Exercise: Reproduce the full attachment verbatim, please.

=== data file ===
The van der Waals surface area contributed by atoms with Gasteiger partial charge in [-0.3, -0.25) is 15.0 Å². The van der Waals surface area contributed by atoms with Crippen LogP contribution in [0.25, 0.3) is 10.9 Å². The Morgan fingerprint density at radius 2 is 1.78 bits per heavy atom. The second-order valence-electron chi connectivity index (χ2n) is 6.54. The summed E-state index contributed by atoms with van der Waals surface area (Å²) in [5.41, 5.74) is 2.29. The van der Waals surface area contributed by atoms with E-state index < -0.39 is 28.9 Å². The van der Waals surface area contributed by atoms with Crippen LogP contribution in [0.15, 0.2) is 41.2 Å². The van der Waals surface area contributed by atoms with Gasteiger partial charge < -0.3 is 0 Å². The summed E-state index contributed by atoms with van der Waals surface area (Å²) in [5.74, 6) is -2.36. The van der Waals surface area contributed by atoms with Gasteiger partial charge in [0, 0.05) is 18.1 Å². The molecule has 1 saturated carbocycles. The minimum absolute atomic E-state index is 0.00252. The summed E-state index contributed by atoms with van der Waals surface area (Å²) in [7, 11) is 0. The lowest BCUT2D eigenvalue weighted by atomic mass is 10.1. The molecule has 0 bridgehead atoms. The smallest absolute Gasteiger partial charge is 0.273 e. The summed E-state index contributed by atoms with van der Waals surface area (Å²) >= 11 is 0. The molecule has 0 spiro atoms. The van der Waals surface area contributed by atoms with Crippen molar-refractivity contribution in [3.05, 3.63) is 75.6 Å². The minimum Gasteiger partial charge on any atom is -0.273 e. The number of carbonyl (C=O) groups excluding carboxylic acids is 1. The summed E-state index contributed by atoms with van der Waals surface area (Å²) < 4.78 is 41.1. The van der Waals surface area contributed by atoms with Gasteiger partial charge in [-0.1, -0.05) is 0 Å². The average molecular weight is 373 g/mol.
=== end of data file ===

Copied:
The van der Waals surface area contributed by atoms with Gasteiger partial charge in [-0.3, -0.25) is 15.0 Å². The van der Waals surface area contributed by atoms with Crippen LogP contribution in [0.25, 0.3) is 10.9 Å². The Morgan fingerprint density at radius 2 is 1.78 bits per heavy atom. The second-order valence-electron chi connectivity index (χ2n) is 6.54. The summed E-state index contributed by atoms with van der Waals surface area (Å²) in [5.41, 5.74) is 2.29. The van der Waals surface area contributed by atoms with E-state index < -0.39 is 28.9 Å². The van der Waals surface area contributed by atoms with Crippen LogP contribution in [0.15, 0.2) is 41.2 Å². The van der Waals surface area contributed by atoms with Gasteiger partial charge < -0.3 is 0 Å². The summed E-state index contributed by atoms with van der Waals surface area (Å²) in [5.74, 6) is -2.36. The van der Waals surface area contributed by atoms with Gasteiger partial charge in [0, 0.05) is 18.1 Å². The molecule has 1 saturated carbocycles. The minimum absolute atomic E-state index is 0.00252. The summed E-state index contributed by atoms with van der Waals surface area (Å²) in [7, 11) is 0. The lowest BCUT2D eigenvalue weighted by atomic mass is 10.1. The molecule has 0 bridgehead atoms. The smallest absolute Gasteiger partial charge is 0.273 e. The summed E-state index contributed by atoms with van der Waals surface area (Å²) >= 11 is 0. The molecule has 0 spiro atoms. The van der Waals surface area contributed by atoms with Crippen molar-refractivity contribution in [3.05, 3.63) is 75.6 Å². The minimum Gasteiger partial charge on any atom is -0.273 e. The number of carbonyl (C=O) groups excluding carboxylic acids is 1. The summed E-state index contributed by atoms with van der Waals surface area (Å²) < 4.78 is 41.1. The van der Waals surface area contributed by atoms with Gasteiger partial charge in [-0.1, -0.05) is 0 Å². The average molecular weight is 373 g/mol.